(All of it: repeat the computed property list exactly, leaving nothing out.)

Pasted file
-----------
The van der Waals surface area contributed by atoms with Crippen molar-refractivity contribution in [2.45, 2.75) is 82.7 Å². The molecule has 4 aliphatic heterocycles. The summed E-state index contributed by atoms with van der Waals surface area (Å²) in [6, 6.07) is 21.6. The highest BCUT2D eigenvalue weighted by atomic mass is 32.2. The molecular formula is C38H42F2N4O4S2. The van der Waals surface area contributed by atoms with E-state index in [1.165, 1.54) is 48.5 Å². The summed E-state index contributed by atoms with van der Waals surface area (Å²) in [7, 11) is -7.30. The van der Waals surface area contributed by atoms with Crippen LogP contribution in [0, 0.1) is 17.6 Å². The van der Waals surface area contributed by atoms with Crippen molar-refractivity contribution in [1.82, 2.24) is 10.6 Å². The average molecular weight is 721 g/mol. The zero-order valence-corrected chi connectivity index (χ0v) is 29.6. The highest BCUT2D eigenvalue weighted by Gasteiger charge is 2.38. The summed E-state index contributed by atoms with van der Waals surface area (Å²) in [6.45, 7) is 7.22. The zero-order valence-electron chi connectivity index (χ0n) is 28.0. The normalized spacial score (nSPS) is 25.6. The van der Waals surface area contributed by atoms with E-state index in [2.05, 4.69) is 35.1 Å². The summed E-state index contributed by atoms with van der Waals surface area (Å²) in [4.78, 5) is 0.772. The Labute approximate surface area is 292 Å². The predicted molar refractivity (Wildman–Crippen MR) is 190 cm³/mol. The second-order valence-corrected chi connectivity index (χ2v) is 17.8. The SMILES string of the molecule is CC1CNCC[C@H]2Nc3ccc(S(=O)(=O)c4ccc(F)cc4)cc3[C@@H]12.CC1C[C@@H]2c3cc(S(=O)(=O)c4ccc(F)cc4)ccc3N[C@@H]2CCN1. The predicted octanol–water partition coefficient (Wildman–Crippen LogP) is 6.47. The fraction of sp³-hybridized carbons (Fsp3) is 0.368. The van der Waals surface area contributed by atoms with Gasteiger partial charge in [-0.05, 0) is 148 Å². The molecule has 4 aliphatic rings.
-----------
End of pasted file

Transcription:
The van der Waals surface area contributed by atoms with Crippen molar-refractivity contribution in [2.45, 2.75) is 82.7 Å². The molecule has 4 aliphatic heterocycles. The summed E-state index contributed by atoms with van der Waals surface area (Å²) in [6, 6.07) is 21.6. The highest BCUT2D eigenvalue weighted by atomic mass is 32.2. The molecular formula is C38H42F2N4O4S2. The van der Waals surface area contributed by atoms with E-state index in [1.165, 1.54) is 48.5 Å². The summed E-state index contributed by atoms with van der Waals surface area (Å²) in [7, 11) is -7.30. The van der Waals surface area contributed by atoms with Crippen LogP contribution in [0, 0.1) is 17.6 Å². The van der Waals surface area contributed by atoms with Crippen molar-refractivity contribution in [1.82, 2.24) is 10.6 Å². The average molecular weight is 721 g/mol. The zero-order valence-corrected chi connectivity index (χ0v) is 29.6. The highest BCUT2D eigenvalue weighted by Gasteiger charge is 2.38. The summed E-state index contributed by atoms with van der Waals surface area (Å²) in [6.45, 7) is 7.22. The zero-order valence-electron chi connectivity index (χ0n) is 28.0. The normalized spacial score (nSPS) is 25.6. The van der Waals surface area contributed by atoms with E-state index in [2.05, 4.69) is 35.1 Å². The summed E-state index contributed by atoms with van der Waals surface area (Å²) in [4.78, 5) is 0.772. The Labute approximate surface area is 292 Å². The predicted molar refractivity (Wildman–Crippen MR) is 190 cm³/mol. The second-order valence-corrected chi connectivity index (χ2v) is 17.8. The SMILES string of the molecule is CC1CNCC[C@H]2Nc3ccc(S(=O)(=O)c4ccc(F)cc4)cc3[C@@H]12.CC1C[C@@H]2c3cc(S(=O)(=O)c4ccc(F)cc4)ccc3N[C@@H]2CCN1. The predicted octanol–water partition coefficient (Wildman–Crippen LogP) is 6.47. The fraction of sp³-hybridized carbons (Fsp3) is 0.368. The van der Waals surface area contributed by atoms with Gasteiger partial charge in [-0.05, 0) is 148 Å². The molecule has 4 aliphatic rings.